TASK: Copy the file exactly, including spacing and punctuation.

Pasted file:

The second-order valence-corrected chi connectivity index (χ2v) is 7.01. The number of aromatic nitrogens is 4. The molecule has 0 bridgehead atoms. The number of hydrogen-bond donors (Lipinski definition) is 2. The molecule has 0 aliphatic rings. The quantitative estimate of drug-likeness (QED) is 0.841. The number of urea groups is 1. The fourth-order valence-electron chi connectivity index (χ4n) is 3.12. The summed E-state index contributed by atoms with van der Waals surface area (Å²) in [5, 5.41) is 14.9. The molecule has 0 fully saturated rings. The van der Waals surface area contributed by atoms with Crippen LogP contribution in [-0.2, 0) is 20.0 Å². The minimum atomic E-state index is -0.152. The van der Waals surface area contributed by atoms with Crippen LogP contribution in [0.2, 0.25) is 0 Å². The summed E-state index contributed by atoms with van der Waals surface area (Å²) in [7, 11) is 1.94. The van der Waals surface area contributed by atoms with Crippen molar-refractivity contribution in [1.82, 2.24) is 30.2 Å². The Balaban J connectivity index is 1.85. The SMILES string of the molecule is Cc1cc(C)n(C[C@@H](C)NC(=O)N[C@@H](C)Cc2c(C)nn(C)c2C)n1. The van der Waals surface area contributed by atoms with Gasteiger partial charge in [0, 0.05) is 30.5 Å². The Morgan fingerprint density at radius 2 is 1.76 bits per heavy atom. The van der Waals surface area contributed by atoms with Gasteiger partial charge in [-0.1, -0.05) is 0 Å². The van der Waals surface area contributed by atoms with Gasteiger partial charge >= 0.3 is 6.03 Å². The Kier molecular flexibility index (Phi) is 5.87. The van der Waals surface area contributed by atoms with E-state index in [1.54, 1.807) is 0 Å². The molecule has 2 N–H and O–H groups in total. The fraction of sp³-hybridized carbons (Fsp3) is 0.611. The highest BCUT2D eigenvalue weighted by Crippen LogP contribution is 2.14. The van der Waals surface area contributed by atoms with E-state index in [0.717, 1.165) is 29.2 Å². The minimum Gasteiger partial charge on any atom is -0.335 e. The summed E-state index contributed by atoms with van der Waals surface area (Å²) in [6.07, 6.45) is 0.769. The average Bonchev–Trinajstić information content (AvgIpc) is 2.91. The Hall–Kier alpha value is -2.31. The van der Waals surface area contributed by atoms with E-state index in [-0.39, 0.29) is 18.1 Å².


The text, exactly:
The second-order valence-corrected chi connectivity index (χ2v) is 7.01. The number of aromatic nitrogens is 4. The molecule has 0 bridgehead atoms. The number of hydrogen-bond donors (Lipinski definition) is 2. The molecule has 0 aliphatic rings. The quantitative estimate of drug-likeness (QED) is 0.841. The number of urea groups is 1. The fourth-order valence-electron chi connectivity index (χ4n) is 3.12. The summed E-state index contributed by atoms with van der Waals surface area (Å²) in [5, 5.41) is 14.9. The molecule has 0 fully saturated rings. The van der Waals surface area contributed by atoms with Crippen LogP contribution in [-0.2, 0) is 20.0 Å². The minimum atomic E-state index is -0.152. The van der Waals surface area contributed by atoms with Crippen LogP contribution in [0.2, 0.25) is 0 Å². The summed E-state index contributed by atoms with van der Waals surface area (Å²) in [7, 11) is 1.94. The van der Waals surface area contributed by atoms with Crippen molar-refractivity contribution in [1.82, 2.24) is 30.2 Å². The Balaban J connectivity index is 1.85. The SMILES string of the molecule is Cc1cc(C)n(C[C@@H](C)NC(=O)N[C@@H](C)Cc2c(C)nn(C)c2C)n1. The van der Waals surface area contributed by atoms with Gasteiger partial charge in [0, 0.05) is 30.5 Å². The Morgan fingerprint density at radius 2 is 1.76 bits per heavy atom. The van der Waals surface area contributed by atoms with Gasteiger partial charge in [-0.1, -0.05) is 0 Å². The van der Waals surface area contributed by atoms with Gasteiger partial charge >= 0.3 is 6.03 Å². The Kier molecular flexibility index (Phi) is 5.87. The van der Waals surface area contributed by atoms with E-state index in [1.54, 1.807) is 0 Å². The molecule has 2 N–H and O–H groups in total. The fraction of sp³-hybridized carbons (Fsp3) is 0.611. The highest BCUT2D eigenvalue weighted by Crippen LogP contribution is 2.14. The van der Waals surface area contributed by atoms with E-state index in [0.717, 1.165) is 29.2 Å². The minimum Gasteiger partial charge on any atom is -0.335 e. The summed E-state index contributed by atoms with van der Waals surface area (Å²) in [6.07, 6.45) is 0.769. The average Bonchev–Trinajstić information content (AvgIpc) is 2.91. The Hall–Kier alpha value is -2.31. The van der Waals surface area contributed by atoms with E-state index in [-0.39, 0.29) is 18.1 Å².